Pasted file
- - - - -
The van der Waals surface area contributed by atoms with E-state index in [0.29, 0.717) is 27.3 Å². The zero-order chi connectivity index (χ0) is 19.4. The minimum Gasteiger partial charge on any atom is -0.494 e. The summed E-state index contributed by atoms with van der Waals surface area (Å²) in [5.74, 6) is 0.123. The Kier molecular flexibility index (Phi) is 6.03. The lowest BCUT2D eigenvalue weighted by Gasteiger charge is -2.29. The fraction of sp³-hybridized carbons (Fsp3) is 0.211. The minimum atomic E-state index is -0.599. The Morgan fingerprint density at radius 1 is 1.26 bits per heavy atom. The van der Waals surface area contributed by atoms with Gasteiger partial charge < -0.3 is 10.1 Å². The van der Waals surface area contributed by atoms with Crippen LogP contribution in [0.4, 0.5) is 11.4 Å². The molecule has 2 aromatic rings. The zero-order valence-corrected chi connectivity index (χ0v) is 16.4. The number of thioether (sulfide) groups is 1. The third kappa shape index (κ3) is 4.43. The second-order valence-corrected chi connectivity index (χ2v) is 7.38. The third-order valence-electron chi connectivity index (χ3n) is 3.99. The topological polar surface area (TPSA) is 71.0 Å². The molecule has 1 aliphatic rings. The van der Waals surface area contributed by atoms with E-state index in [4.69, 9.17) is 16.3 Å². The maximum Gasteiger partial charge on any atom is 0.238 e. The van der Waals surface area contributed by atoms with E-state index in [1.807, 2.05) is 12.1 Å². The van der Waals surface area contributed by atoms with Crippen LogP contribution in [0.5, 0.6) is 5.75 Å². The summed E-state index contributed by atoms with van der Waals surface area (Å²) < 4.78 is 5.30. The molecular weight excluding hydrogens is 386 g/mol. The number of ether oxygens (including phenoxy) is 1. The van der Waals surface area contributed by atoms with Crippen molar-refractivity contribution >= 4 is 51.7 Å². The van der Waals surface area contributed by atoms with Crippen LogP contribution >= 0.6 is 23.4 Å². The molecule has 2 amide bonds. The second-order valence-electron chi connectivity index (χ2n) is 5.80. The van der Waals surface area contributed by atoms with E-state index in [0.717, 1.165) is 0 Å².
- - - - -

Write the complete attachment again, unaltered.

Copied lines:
The van der Waals surface area contributed by atoms with E-state index in [0.29, 0.717) is 27.3 Å². The zero-order chi connectivity index (χ0) is 19.4. The minimum Gasteiger partial charge on any atom is -0.494 e. The summed E-state index contributed by atoms with van der Waals surface area (Å²) in [5.74, 6) is 0.123. The Kier molecular flexibility index (Phi) is 6.03. The lowest BCUT2D eigenvalue weighted by Gasteiger charge is -2.29. The fraction of sp³-hybridized carbons (Fsp3) is 0.211. The minimum atomic E-state index is -0.599. The Morgan fingerprint density at radius 1 is 1.26 bits per heavy atom. The van der Waals surface area contributed by atoms with Gasteiger partial charge < -0.3 is 10.1 Å². The van der Waals surface area contributed by atoms with Crippen LogP contribution in [0.4, 0.5) is 11.4 Å². The molecule has 2 aromatic rings. The zero-order valence-corrected chi connectivity index (χ0v) is 16.4. The number of thioether (sulfide) groups is 1. The third kappa shape index (κ3) is 4.43. The second-order valence-corrected chi connectivity index (χ2v) is 7.38. The third-order valence-electron chi connectivity index (χ3n) is 3.99. The topological polar surface area (TPSA) is 71.0 Å². The molecule has 1 aliphatic rings. The van der Waals surface area contributed by atoms with E-state index in [4.69, 9.17) is 16.3 Å². The maximum Gasteiger partial charge on any atom is 0.238 e. The van der Waals surface area contributed by atoms with E-state index in [1.807, 2.05) is 12.1 Å². The van der Waals surface area contributed by atoms with Crippen LogP contribution in [0.5, 0.6) is 5.75 Å². The summed E-state index contributed by atoms with van der Waals surface area (Å²) < 4.78 is 5.30. The molecular weight excluding hydrogens is 386 g/mol. The number of ether oxygens (including phenoxy) is 1. The van der Waals surface area contributed by atoms with Crippen molar-refractivity contribution >= 4 is 51.7 Å². The van der Waals surface area contributed by atoms with Crippen LogP contribution >= 0.6 is 23.4 Å². The molecule has 2 amide bonds. The second-order valence-electron chi connectivity index (χ2n) is 5.80. The van der Waals surface area contributed by atoms with E-state index in [0.717, 1.165) is 0 Å².